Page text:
Tax tips, investment insights to build wealth
Taxes are inevitable. The amount of tax you pay is often your highest lifetime expense. With inadequate planning, Canada Revenue Agency can become the largest beneficiary of your hard-earned dollars.
August 4, 2015 By Mike Magreehan
In my years of experience working with wealthy families, including chiropractors, naturopathic doctors and business owners, there is a cardinal error that has proven costly on the long-term success of an otherwise well-crafted investment plan: thinking in pre-tax instead of after-tax returns.
Many affluent investors fail to integrate their investment and tax-planning strategies in a manner that optimizes after-tax returns. This error is committed with great frequency when there are solutions that can be easily implemented.
The good news is that there are strategies to alleviate tax and ways to structure your investments in a way that offers compelling advantages.
Successful business owners and high-income earners can accumulate substantial wealth over their working lives.
Returns from non-registered investments are often taxed at your highest marginal rate. Additionally, returns on investments inside your corporate Holding Company are diminished by annual taxation as well.
Corporate class funds
One powerful advantage of a registered plan, such as a registered retirement savings plan (RRSP), tax-free savings account (TFSA), insured retirement program (IRP) or pension, is the tax-deferred compounding of income that occurs inside these plans over time. These accounts are limited by strict annual contribution limits and the penalties for over-contributing are severe. As a result, many affluent families accumulate a sizeable non-registered nest egg, which is subject to annual taxation. For these assets, investors should consider corporate class funds for their many tax advantages, which can be substantial over your investment lifetime.
To set the stage, there are two broad fund categories. Traditional mutual funds are structured as trusts, and therefore each year you must declare any capital gains/losses and investment income received. This income is taxed at your highest marginal tax rate. Additionally, if you switch from one fund to another, as investors often do in order to rebalance portfolios, you will trigger a taxable disposition that must be declared on your tax return that year.
The other fund category is corporate class funds, where funds are structured under a corporate umbrella. This simple distinction is what makes corporate class funds so
Corporate class funds have been growing in both practicality and popularity. They look and feel a lot like regular mutual funds, but provide investors certain tax benefits which traditional funds do not offer.
Under the corporate class umbrella, investments can grow tax-free and be rebalanced among other class funds offered by the same fund company without triggering a capital gain or loss. Tax is ultimately realized once you redeem funds from the umbrella, but is treated as a capital gain (only half taxable). Investors can plan when to take the gain, providing more control over after-tax returns. This is especially advantageous as you transition from pre-retirement to retirement, when most investors are looking to rebalance their portfolios toward more conservative assets.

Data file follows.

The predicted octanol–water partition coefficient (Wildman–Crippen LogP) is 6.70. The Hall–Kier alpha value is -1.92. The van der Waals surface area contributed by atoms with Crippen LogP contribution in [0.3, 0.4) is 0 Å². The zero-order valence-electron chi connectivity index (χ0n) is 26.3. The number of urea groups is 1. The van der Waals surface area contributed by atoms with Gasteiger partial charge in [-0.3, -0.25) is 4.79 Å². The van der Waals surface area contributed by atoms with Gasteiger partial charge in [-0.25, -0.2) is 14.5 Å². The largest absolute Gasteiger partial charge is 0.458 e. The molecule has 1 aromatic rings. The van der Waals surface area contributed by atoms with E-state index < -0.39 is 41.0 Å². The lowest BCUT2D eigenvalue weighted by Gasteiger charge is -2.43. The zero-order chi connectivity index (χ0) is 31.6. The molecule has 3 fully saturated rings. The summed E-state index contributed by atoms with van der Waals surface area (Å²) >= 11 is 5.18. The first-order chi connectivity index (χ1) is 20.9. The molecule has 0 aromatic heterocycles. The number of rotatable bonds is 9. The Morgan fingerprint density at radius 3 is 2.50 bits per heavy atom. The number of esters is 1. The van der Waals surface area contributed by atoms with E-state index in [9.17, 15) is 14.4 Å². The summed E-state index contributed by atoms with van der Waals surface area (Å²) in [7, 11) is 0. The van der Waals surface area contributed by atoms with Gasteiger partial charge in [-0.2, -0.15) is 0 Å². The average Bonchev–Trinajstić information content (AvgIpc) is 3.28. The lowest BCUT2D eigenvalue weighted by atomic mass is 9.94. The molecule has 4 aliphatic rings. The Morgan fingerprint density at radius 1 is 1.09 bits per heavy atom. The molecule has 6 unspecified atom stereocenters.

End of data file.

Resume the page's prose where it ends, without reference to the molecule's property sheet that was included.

Further, investors looking to maximize current after-tax cash flow should consider distributions in the form of return of capital (ROC) as paid by corporate class funds. ROC distributions are tax-free until such time the investment is sold (or your adjusted cost base becomes zero, at which time further distributions are treated as capital gains). In this manner, you defer tax that you would otherwise pay on a regular stream of income distributions.
Operating fees for many corporate class funds may be slightly higher, so one should ensure that the tax advantages outweigh any incremental costs. Certain corporate class structures are superior to others in achieving tax efficiency.
A corporate class strategy can work well alongside other fully funded tax-advantaged options, including RRSPs, TFSAs and IRPs. Contribution limits do not apply to class funds, and as such, are a suitable tool to tax-shelter investment income and create the means for tax-effective portfolio rebalancing and tax-deferred compound growth.
Accumulating wealth takes effort, and preserving your wealth takes discipline. Wealthy investors are wise to fully fund their tax-sheltered plans, and should consider other deferral opportunities to maximize after-tax returns, such as corporate class funds.
As is the case with most areas in life, if you are looking to maximize your success, it is best to surround yourself with a qualified team. Not only is this true when it comes to your personal health, but it is also true for your financial health. An advanced team of financial professionals will equip you with the tools and knowledge you need to make informed decisions that enhance your portfolio success and, ultimately, your quality of life.
(Disclaimer: Canaccord Genuity Wealth Management is a division of Canaccord Genuity Corp., Member-Canadian Investor Protection Fund. The views in this article are solely the work of the author and not necessarily those of Canaccord Genuity. The information herein is drawn from sources believed to be reliable, but its accuracy and completeness is not guaranteed, nor in providing it does the author or Canaccord Genuity assume any liability.)
Mike Magreehan is an investment and insurance advisor with Canaccord Genuity Wealth Management in Waterloo, Ont. Mike welcomes your comments and questions at 1.800.495.8071 or email@example.com. Visit www.LMwealth.com
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